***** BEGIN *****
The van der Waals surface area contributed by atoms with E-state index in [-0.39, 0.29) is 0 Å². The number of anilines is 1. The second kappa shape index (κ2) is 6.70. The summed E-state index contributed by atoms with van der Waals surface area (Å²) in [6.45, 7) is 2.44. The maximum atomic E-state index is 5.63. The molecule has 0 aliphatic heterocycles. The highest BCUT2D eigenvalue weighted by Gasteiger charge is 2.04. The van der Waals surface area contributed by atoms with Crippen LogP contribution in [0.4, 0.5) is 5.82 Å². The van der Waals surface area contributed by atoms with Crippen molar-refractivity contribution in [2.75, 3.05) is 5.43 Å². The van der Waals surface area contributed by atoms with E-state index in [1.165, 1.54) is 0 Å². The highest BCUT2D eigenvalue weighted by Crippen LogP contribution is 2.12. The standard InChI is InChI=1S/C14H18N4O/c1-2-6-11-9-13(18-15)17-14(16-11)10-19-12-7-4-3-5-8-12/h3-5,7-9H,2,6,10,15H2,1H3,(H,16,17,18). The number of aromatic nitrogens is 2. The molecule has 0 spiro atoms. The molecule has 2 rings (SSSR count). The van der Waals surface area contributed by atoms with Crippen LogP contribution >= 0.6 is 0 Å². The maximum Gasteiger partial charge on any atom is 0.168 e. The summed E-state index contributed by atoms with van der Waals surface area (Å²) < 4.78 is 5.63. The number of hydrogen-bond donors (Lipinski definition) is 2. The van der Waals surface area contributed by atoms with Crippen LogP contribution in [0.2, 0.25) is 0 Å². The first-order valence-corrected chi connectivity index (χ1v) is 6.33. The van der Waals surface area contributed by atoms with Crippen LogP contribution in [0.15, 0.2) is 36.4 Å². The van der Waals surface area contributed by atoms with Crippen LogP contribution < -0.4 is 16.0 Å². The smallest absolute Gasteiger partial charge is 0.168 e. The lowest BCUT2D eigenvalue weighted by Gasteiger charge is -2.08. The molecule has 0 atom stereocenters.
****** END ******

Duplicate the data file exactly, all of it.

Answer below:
The van der Waals surface area contributed by atoms with E-state index in [-0.39, 0.29) is 0 Å². The number of anilines is 1. The second kappa shape index (κ2) is 6.70. The summed E-state index contributed by atoms with van der Waals surface area (Å²) in [6.45, 7) is 2.44. The maximum atomic E-state index is 5.63. The molecule has 0 aliphatic heterocycles. The highest BCUT2D eigenvalue weighted by Gasteiger charge is 2.04. The van der Waals surface area contributed by atoms with Crippen LogP contribution in [0.4, 0.5) is 5.82 Å². The van der Waals surface area contributed by atoms with Crippen molar-refractivity contribution in [2.75, 3.05) is 5.43 Å². The van der Waals surface area contributed by atoms with E-state index in [1.165, 1.54) is 0 Å². The highest BCUT2D eigenvalue weighted by Crippen LogP contribution is 2.12. The standard InChI is InChI=1S/C14H18N4O/c1-2-6-11-9-13(18-15)17-14(16-11)10-19-12-7-4-3-5-8-12/h3-5,7-9H,2,6,10,15H2,1H3,(H,16,17,18). The number of aromatic nitrogens is 2. The molecule has 0 spiro atoms. The molecule has 2 rings (SSSR count). The van der Waals surface area contributed by atoms with Crippen LogP contribution >= 0.6 is 0 Å². The maximum Gasteiger partial charge on any atom is 0.168 e. The summed E-state index contributed by atoms with van der Waals surface area (Å²) < 4.78 is 5.63. The number of hydrogen-bond donors (Lipinski definition) is 2. The van der Waals surface area contributed by atoms with Crippen LogP contribution in [0.2, 0.25) is 0 Å². The first-order valence-corrected chi connectivity index (χ1v) is 6.33. The van der Waals surface area contributed by atoms with Crippen LogP contribution in [0.15, 0.2) is 36.4 Å². The van der Waals surface area contributed by atoms with Crippen LogP contribution < -0.4 is 16.0 Å². The smallest absolute Gasteiger partial charge is 0.168 e. The lowest BCUT2D eigenvalue weighted by Gasteiger charge is -2.08. The molecule has 0 atom stereocenters.